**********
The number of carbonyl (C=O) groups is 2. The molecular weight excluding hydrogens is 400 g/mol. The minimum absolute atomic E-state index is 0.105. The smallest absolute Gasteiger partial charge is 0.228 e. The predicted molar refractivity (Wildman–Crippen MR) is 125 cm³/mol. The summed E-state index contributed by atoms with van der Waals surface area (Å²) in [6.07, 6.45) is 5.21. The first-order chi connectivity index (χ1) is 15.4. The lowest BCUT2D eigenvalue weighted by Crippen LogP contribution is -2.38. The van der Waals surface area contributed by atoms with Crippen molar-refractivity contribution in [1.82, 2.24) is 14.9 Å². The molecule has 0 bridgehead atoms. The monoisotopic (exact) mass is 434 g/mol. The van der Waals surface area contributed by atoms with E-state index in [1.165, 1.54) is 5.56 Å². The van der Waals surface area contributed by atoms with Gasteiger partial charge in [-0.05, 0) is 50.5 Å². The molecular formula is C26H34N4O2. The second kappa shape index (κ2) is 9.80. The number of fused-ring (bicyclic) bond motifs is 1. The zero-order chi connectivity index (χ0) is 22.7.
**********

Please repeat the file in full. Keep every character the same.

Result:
The number of carbonyl (C=O) groups is 2. The molecular weight excluding hydrogens is 400 g/mol. The minimum absolute atomic E-state index is 0.105. The smallest absolute Gasteiger partial charge is 0.228 e. The predicted molar refractivity (Wildman–Crippen MR) is 125 cm³/mol. The summed E-state index contributed by atoms with van der Waals surface area (Å²) in [6.07, 6.45) is 5.21. The first-order chi connectivity index (χ1) is 15.4. The lowest BCUT2D eigenvalue weighted by Crippen LogP contribution is -2.38. The van der Waals surface area contributed by atoms with Crippen molar-refractivity contribution in [1.82, 2.24) is 14.9 Å². The molecule has 0 bridgehead atoms. The monoisotopic (exact) mass is 434 g/mol. The van der Waals surface area contributed by atoms with E-state index in [1.165, 1.54) is 5.56 Å². The van der Waals surface area contributed by atoms with Gasteiger partial charge in [-0.05, 0) is 50.5 Å². The molecular formula is C26H34N4O2. The second kappa shape index (κ2) is 9.80. The number of fused-ring (bicyclic) bond motifs is 1. The zero-order chi connectivity index (χ0) is 22.7.